It has been a while since I uploaded a blog post and this one came out of the process of editing my second book in the Factionist Series. The topic may be full of “spice” but it isn’t meant to spark anything more than a discussion on the emotional make up of people.
I can say from my personal experience writing the intricate facets of the human experience has been very cathartic. It has allowed me to delve into the depths of topics like love, loss, and hate in ways that aren’t just surface level but full of complexity for me. However, there are challenges and nuances that come along when crafting these intimate and complex scenes, especially when characters find themselves entangled in the throes of need after the devastating loss of a significant other.
The challenge for me is writing a character that resonates with readers, and that requires a well-developed understanding of the character’s emotional make up. As a character faces the death of a lover, their grief will be a complex journey that demands time and space to heal authentically. But that doesn’t always mean it will be a straight forward process.
In many genres of books, it is common to find a trope where a character seeks intimacy with another after experiencing the loss of a loved one. Despite being frowned upon by the writer community, this trope remains prevalent. Why?
For my writing, I have attempted to only use a trope when I see it as fitting to the character(s) involved. With that being said, having a character experience a devastating loss of a significant other should, in my opinion, be a period of a reeling roller coaster of needs. In fact, I would wager all people have this internal reaction while going through loss. Of course, not everyone will look for sexual release, but most will look for some kind of relief.
According to many psychology blogs I found online, for some, their libido heightens as their body craves endorphins and oxytocin. The so called feel-good chemicals have a powerful draw on us as biological creatures. And the need for these hormones can create a very real craving. Because the 7 stages of grieving often mean repeatedly coming back to a stage, the over-all process can be very taxing on a person. It is my goal when writing to create a sense of this struggle. I endeavour to give the depth of this process in what the character vocalizes, whether outwardly or internally, and in how they act or react to various stimuli.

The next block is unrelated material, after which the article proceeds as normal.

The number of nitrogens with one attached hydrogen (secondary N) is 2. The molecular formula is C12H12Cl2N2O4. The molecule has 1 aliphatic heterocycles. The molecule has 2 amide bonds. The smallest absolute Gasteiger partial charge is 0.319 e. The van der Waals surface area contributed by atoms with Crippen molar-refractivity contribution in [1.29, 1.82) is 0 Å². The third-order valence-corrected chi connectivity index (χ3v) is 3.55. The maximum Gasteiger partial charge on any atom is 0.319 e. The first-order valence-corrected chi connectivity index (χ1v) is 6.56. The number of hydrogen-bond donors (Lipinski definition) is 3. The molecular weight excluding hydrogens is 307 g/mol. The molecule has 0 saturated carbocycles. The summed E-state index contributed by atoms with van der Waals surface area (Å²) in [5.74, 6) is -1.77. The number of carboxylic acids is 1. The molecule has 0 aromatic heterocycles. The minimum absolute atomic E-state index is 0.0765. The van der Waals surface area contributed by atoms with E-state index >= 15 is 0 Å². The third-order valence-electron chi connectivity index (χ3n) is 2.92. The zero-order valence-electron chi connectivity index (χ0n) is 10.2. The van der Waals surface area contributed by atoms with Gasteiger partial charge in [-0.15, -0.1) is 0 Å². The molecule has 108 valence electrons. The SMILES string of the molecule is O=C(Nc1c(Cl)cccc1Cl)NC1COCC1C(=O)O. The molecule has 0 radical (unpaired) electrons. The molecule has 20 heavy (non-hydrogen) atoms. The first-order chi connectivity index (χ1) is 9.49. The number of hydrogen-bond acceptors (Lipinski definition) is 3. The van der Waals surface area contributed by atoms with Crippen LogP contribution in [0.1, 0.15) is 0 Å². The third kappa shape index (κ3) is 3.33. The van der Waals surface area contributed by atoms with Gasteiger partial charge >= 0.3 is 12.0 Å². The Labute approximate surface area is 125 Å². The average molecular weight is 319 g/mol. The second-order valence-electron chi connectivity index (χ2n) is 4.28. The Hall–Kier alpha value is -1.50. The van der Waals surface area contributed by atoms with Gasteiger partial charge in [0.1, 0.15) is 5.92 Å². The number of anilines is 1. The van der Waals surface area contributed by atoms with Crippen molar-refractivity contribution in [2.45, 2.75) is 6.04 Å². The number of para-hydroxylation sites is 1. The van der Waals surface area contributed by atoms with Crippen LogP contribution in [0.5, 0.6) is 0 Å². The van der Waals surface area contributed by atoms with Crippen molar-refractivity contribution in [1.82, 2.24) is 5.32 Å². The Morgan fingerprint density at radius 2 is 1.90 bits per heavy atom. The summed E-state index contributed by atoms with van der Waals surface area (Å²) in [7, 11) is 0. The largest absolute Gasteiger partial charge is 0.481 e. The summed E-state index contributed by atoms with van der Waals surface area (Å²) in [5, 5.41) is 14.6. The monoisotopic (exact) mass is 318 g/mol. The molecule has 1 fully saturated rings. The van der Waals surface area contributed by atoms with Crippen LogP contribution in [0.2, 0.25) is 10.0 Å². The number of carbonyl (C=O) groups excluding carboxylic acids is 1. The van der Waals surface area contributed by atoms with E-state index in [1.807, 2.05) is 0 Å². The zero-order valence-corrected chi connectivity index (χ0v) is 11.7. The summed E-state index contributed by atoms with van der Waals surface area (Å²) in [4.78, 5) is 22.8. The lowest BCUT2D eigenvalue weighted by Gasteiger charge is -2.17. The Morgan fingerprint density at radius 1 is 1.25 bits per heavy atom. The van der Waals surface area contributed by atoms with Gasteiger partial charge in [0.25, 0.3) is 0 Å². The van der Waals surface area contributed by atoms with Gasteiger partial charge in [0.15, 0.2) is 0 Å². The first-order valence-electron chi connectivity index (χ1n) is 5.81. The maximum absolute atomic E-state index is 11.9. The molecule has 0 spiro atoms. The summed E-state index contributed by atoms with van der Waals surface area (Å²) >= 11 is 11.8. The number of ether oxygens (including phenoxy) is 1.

I see characters as vessels with needs and wants and put them into situations that will force a reaction out of them. Sometimes that means giving into tropes like intimacy seeking and sometimes that means punching a stranger. lol!
Ultimately, my goal as a writer is to get my readers to feel something. I just hope that feeling isn’t that my writing sucks. If a reader connects with a character that is wonderful, if they are disgusted by a character that is just as great. I am not picky about how readers react as long as I can strum an emotional response out of them. When I read, I want to feel and I write with that same goal. So do you feel when you are reading my work?
In conclusion, the goal of integrating intimate scenes into my writing, particularly after the death of a significant other, is no minor effort. I suspect I am not 100% successful in my attempts, but I hope to be at least more successful than not. Balancing sensitivity and realism, and exploring themes of healing and loss is my hope, but creating a work that resonates with readers on a profound level is my dream.
So have you read my first book? Did you feel something? Would you feel anger over the use of a trope like sex after loss? Tell me what you think and feel.
Ryan A McHargue